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A version of this story originally appeared on Eos

Faraway cities are sending their heat to the Arctic's ecosystem

Even in the remote high latitudes, a new satellite study sees rising temperatures and spreading green belts around cities

Cheryl Katz

Freelance journalist

Urban heat islands — centers of warmth surrounded by halos of greening fueled by human activities — are an important climate phenomenon. Characterized by raised temperatures and longer growing seasons, these heat islands trigger significantly faster warming in cities than in rural areas. New research using satellite spectral imaging shows that urban heat islands aren’t just a product of metropolises in the planet’s populous temperate zones. They’re also contributing to climate change in the remote Arctic.

Igor Esau, an atmospheric scientist with the Nansen Environmental and Remote Sensing Center at the Bjerknes Centre for Climate Research in Bergen, Norway, has been gauging the impacts of urban heat islands (UHIs) across the Arctic with satellite observations of land surface temperatures and vegetation density. Reporting in Urban Climate, Esau and his Nansen Center colleague Victoria Miles used the Moderate Resolution Imaging Spectroradiometer (MODIS) to study 57 cities with more than 4,000 residents located above 64°N in Norway, Sweden, Finland, and northwestern Russia, an area known as Fennoscandia. This is the most urbanized part of the Arctic, and the area is expected to grow as the climate warms. The researchers found measurable UHIs surrounding every city in the region.

The intensity of the UHIs, measured as the difference in land surface temperatures within and outside a 10-kilometer radius of a city, varies by season, location, and surrounding terrain. The strongest UHIs were seen in Murmansk, Russia, and Oulu, Finland, and ranged from +3°C to +5°C.

 In another study, to be published as a chapter in the forthcoming book The Arctic: Current Issues and Challenges, Esau and colleagues looked at 11 cities across the High North, including Fairbanks, Alaska; Tromsø, Norway; and Norilsk, Russia. Again, every city showed a strong and persistent heat island. Overall, including earlier studies of the Eurasian Arctic, western Siberia, and elsewhere, the researchers find that 70% to 80% of the Arctic towns and cities analyzed to date have significant UHIs, with 15% topping 3°C. The average temperature increase is +1.5°C.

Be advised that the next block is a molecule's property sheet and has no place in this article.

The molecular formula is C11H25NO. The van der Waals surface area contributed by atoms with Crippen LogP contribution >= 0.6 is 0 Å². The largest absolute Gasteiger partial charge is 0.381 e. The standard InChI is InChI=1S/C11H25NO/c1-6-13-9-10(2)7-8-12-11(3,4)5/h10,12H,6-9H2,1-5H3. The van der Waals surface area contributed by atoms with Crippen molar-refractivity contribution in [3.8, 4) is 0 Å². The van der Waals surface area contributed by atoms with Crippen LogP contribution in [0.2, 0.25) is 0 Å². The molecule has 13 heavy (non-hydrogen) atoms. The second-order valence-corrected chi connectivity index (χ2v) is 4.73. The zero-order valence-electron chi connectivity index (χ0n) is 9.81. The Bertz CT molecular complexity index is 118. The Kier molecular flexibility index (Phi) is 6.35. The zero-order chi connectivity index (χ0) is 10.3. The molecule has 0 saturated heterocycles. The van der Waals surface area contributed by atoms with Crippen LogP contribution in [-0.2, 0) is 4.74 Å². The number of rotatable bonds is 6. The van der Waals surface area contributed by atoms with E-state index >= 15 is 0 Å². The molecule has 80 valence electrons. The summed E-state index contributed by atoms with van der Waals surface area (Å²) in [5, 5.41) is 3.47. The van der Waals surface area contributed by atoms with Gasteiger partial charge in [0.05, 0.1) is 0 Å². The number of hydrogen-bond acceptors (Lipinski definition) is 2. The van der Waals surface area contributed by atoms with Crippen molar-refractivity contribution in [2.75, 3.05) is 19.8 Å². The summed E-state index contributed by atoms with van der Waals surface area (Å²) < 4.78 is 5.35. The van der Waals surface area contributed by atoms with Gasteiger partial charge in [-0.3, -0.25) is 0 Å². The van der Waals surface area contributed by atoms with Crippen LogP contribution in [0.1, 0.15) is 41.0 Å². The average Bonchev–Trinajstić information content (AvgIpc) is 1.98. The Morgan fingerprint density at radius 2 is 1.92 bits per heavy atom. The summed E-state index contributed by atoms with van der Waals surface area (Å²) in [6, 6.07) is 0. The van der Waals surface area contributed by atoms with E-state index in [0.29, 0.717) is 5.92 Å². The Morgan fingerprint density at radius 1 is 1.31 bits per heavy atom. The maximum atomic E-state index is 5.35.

That amount of additional warming may not feel like much in the Arctic, where winter temperatures can be −25°C or −30°C, Esau said in a recent presentation at the Arctic Frontiers conference in Tromsø. “But when it accumulates, year after year, then this lack of cold starts to change the environment, starts to change the soil properties.” Over time, that extra thermal output can lead to big environmental changes.

Urban Greening and Infrastructure Damage

The research finds the effects of Arctic UHIs are already apparent. “The most obvious impact is the so-called urban greening — a belt of more productive vegetation and more southerly plant communities in and around the cities,” Esau said.

Satellite observations measuring plant growth with the normalized difference vegetation index found cities surrounded by rings of abnormally verdant vegetation 2 to 3 times larger than the city itself. And places such as the Siberian taiga are now sprouting plants more appropriate to climates up to 600 kilometers south.

“The other important impact is the declining soil stability and widespread infrastructure and building damage in the permafrost zones,” Esau said. As much as 80% of runways, roads, and other infrastructure in some parts of the Arctic have already been damaged.

Permafrost thawing damages and disturbs soil

Permafrost thawing disturbs soil,  Ellesmere Island, Nunavut, Canada.  

 A. Cassidy on Flickr.

The new Urban Climate paper is “a nice contribution on several levels,” said University of Alaska Fairbanks climate scientist Uma Bhatt, who was not involved in the study. “It makes us think about the impact of urban heat islands in the Arctic in the story of warming temperatures.”

Overall, the heat flux to the surrounding environment is up to 10 times larger per capita for Arctic cities than for temperate ones because of the Arctic’s long cold seasons and more compact urban footprint, Esau said. Current data sets severely underestimate the heat output of Arctic UHIs, which may reach 100 watts per square meter.

 The Arctic, home to 4 million people, has warmed 3 times faster than the rest of the planet over the past half century, according to the January 2020 climate report by the National Oceanic and Atmospheric Administration and NASA. Arctic UHIs stand to warm the region even further, impacting the nearly 8 in 10 Arctic residents who live in cities experiencing more than 1.5°C of additional heating.